The Kiwanis Holiday Classic boys basketball tournament, a Christmas-break tradition in Manassas for most of the past 25 years, this month will tip off for the final time.

Tournament director Kevin Kelley said coaches from the Manassas schools that play in the event have said they do not like to face regular season opponents in the holiday tournament, and they would like the event to include more teams from outside the area.

That wish conflicts with the Kiwanis Club's desire to maintain the tournament as an inclusive community event. Inviting more teams from outside the area also would increase the responsibilities of organizing and running the three-day tournament.

"As the Kiwanis tournament, it's going to go away," Kelley said. "The club decided it was not something we could handle as a Kiwanis club. The [tournament] committee itself wanted to take the next step" and include more nonlocal teams, "but the committee is just five or six guys. You need the support of the whole club to make it work, and the whole club said they didn't want to do it anymore."

Manassas schools Stonewall Jackson, Osbourn and Osbourn Park--all members of the Cardinal District--and private school Seton have competed in recent tournaments. Stonewall dropped out this year to play in a tournament in Pennsylvania.

"We want to face a different level of competition and get the kids out and to stay overnight," Stonewall Coach Dave Huckestein said before the Raiders' trip to Pennsylvania. "I just want to get away and play some different teams."

The tournament began in the mid-1970s and ran for about 10 years before returning in 1992, Kelley said. It has been held each year since and was an eight-team tournament for the past five years. It dropped to six teams this year, with Osbourn, Osbourn Park, Seton, Hylton, Marshall and North Stafford. The tournament will take place Dec. 27-29 at Osbourn.

Kelley, a Stonewall graduate, said it was popular demand that helped resurrect the tournament after its absence of several years.

"We had gotten a lot of feedback from different people about how much they missed it," Kelley said. "It was a place where when you came back from college you knew if you went to the Kiwanis tournament, you'd run into friends. In '92, we were hoping to make it that again, and to a certain extent it was, but it never got to the community event kind of flavor like it used to."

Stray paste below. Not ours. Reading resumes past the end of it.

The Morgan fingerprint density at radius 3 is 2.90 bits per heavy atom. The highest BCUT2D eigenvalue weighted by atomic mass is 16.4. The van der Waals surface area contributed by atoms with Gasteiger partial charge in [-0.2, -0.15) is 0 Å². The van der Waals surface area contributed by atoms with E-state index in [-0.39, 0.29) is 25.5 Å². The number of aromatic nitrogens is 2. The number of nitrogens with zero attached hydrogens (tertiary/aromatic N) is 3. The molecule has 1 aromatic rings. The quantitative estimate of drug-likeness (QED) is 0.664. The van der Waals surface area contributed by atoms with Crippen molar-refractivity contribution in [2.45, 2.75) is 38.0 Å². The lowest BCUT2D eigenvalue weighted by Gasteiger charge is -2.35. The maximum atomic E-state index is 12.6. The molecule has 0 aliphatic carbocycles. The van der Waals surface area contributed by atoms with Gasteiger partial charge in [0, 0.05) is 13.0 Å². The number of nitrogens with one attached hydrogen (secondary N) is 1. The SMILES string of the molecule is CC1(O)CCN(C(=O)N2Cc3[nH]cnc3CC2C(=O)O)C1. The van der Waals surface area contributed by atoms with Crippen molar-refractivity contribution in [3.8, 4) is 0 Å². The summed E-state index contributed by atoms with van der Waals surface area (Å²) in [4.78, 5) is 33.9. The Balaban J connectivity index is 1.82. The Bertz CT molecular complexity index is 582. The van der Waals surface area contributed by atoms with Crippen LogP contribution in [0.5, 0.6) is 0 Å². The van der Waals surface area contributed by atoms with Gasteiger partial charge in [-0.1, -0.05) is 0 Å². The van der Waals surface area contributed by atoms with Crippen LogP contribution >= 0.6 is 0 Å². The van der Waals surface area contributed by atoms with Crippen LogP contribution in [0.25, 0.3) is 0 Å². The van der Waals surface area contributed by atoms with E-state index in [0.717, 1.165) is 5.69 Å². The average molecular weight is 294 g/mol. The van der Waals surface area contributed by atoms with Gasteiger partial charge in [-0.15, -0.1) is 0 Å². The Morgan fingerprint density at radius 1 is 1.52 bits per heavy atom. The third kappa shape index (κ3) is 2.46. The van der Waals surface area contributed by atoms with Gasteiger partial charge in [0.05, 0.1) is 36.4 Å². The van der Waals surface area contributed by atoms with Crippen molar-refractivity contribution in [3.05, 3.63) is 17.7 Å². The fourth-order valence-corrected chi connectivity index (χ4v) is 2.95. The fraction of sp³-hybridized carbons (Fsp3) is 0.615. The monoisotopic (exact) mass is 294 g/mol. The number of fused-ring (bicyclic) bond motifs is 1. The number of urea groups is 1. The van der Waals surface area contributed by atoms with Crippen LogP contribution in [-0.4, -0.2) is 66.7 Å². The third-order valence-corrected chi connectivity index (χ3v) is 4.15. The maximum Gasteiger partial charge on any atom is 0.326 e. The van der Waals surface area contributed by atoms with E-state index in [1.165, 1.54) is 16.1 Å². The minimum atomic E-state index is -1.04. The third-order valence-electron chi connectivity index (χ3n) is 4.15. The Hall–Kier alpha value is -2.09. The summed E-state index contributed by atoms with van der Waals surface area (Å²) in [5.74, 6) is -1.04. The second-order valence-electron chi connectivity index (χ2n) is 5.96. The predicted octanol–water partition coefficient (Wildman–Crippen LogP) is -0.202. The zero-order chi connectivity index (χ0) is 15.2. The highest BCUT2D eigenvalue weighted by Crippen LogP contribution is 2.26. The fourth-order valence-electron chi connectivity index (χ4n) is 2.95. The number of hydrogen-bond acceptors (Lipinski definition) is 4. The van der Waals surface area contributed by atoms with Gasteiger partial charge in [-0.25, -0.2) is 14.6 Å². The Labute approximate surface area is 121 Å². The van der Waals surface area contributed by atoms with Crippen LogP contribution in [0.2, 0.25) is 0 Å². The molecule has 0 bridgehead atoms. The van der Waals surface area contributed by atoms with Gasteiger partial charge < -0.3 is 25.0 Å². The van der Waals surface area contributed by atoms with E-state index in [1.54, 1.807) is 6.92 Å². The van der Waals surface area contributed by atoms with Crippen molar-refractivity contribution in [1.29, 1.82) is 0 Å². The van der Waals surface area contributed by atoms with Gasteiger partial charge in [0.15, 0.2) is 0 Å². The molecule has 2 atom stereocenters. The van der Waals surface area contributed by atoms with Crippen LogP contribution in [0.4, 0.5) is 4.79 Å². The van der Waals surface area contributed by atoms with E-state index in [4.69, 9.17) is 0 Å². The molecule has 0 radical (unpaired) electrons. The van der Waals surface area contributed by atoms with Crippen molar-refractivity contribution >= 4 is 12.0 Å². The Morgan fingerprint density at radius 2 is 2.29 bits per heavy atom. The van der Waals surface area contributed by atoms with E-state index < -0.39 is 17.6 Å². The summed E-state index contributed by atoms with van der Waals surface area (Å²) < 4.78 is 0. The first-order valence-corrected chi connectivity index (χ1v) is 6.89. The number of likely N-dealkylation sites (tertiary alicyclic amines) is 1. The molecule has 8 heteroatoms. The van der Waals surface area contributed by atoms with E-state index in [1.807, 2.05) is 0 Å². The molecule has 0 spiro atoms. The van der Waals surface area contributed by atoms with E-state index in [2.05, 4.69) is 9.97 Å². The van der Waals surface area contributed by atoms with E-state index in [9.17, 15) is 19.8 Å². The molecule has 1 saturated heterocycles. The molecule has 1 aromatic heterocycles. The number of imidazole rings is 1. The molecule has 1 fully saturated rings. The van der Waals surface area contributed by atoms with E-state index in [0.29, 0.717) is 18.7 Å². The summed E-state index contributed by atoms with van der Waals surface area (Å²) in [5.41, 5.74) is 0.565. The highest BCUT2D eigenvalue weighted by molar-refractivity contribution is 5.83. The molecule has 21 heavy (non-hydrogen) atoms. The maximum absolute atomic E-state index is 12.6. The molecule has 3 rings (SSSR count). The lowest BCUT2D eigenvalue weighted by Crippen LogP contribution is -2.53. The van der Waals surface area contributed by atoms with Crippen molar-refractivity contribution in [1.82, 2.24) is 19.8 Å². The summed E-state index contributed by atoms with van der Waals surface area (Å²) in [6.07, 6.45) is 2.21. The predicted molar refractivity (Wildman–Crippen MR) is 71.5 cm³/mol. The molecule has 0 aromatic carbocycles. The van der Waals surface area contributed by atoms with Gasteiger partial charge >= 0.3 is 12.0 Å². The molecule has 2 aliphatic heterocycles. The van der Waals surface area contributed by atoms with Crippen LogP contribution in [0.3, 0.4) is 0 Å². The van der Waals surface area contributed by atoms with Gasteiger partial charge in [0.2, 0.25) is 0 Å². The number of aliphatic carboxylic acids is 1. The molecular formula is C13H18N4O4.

Kelley said the tournament has raised $25,000 for schools and thousands of dollars for local charities since its return in 1992.

"If there's another group interested in taking it over, I'd give them all the help and information I have," he said. "It went away before and came back. So who knows what the future holds."

Outstanding New Floor

As part of its widespread school renovations, Osbourn has a new basketball floor boys coach Mike Dufrene had a hand in designing.

"It's nice that you walk into the gym, and the basketball floor stands out at you," said Dufrene, whose team is 2-0 on its new court. "I think we have a lot of school pride now, something we didn't have before, and when you eliminate red lines, which are not your school colors, and you put school colors on the floor, that's a new look for us.

"We're trying to build a whole new tradition. We've got to make some statements."

One tendency the Eagles hope does not become a tradition is falling behind on that new home floor. Park View jumped out to an 11-2 lead. Courtland scored eight straight points in the first half Tuesday night and broke open a tie game by rattling off the first 11 points of the second half.

Besides the new floor, another feature separates Osbourn from other schools: The national anthem Tuesday was performed by a student on electric guitar.

Misfiring

The good news for the Stonewall Jackson boys in their game against North Stafford was that they patiently worked the ball for good shots and played fine defense. But a 12-of-50 shooting night trumped that diligence and resulted in a 40-34 loss.

"Forty-five of those shots I can't say anything about," Coach Dave Huckestein said. "They were wide-open looks. Nothing was falling. I'd never seen a game like that. It was very strange."

Three starters being in early foul trouble did not help, and sophomore center Jaaron Greene was serving the second game of a two-game disciplinary suspension.

After last night's game against Gar-Field, the Raiders are idle until Jan. 4.